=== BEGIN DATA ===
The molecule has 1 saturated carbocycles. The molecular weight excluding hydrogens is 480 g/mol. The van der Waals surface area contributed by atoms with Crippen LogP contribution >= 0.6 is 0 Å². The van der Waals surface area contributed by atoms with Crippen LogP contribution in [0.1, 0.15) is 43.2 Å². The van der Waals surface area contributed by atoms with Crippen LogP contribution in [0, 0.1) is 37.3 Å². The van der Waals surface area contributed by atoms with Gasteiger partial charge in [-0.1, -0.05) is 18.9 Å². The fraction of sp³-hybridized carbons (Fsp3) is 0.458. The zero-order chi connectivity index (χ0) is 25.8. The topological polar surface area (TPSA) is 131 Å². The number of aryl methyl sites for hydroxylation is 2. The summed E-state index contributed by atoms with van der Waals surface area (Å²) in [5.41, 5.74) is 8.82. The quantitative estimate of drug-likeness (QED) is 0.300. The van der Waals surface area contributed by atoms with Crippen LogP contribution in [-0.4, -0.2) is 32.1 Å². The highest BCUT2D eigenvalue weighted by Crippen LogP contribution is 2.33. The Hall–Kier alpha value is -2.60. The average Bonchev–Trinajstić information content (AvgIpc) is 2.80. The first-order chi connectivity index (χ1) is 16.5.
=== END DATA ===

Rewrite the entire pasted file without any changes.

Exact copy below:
The molecule has 1 saturated carbocycles. The molecular weight excluding hydrogens is 480 g/mol. The van der Waals surface area contributed by atoms with Crippen LogP contribution >= 0.6 is 0 Å². The van der Waals surface area contributed by atoms with Crippen LogP contribution in [0.1, 0.15) is 43.2 Å². The van der Waals surface area contributed by atoms with Crippen LogP contribution in [0, 0.1) is 37.3 Å². The van der Waals surface area contributed by atoms with Gasteiger partial charge in [-0.1, -0.05) is 18.9 Å². The fraction of sp³-hybridized carbons (Fsp3) is 0.458. The zero-order chi connectivity index (χ0) is 25.8. The topological polar surface area (TPSA) is 131 Å². The number of aryl methyl sites for hydroxylation is 2. The summed E-state index contributed by atoms with van der Waals surface area (Å²) in [5.41, 5.74) is 8.82. The quantitative estimate of drug-likeness (QED) is 0.300. The van der Waals surface area contributed by atoms with Crippen LogP contribution in [-0.4, -0.2) is 32.1 Å². The highest BCUT2D eigenvalue weighted by Crippen LogP contribution is 2.33. The Hall–Kier alpha value is -2.60. The average Bonchev–Trinajstić information content (AvgIpc) is 2.80. The first-order chi connectivity index (χ1) is 16.5.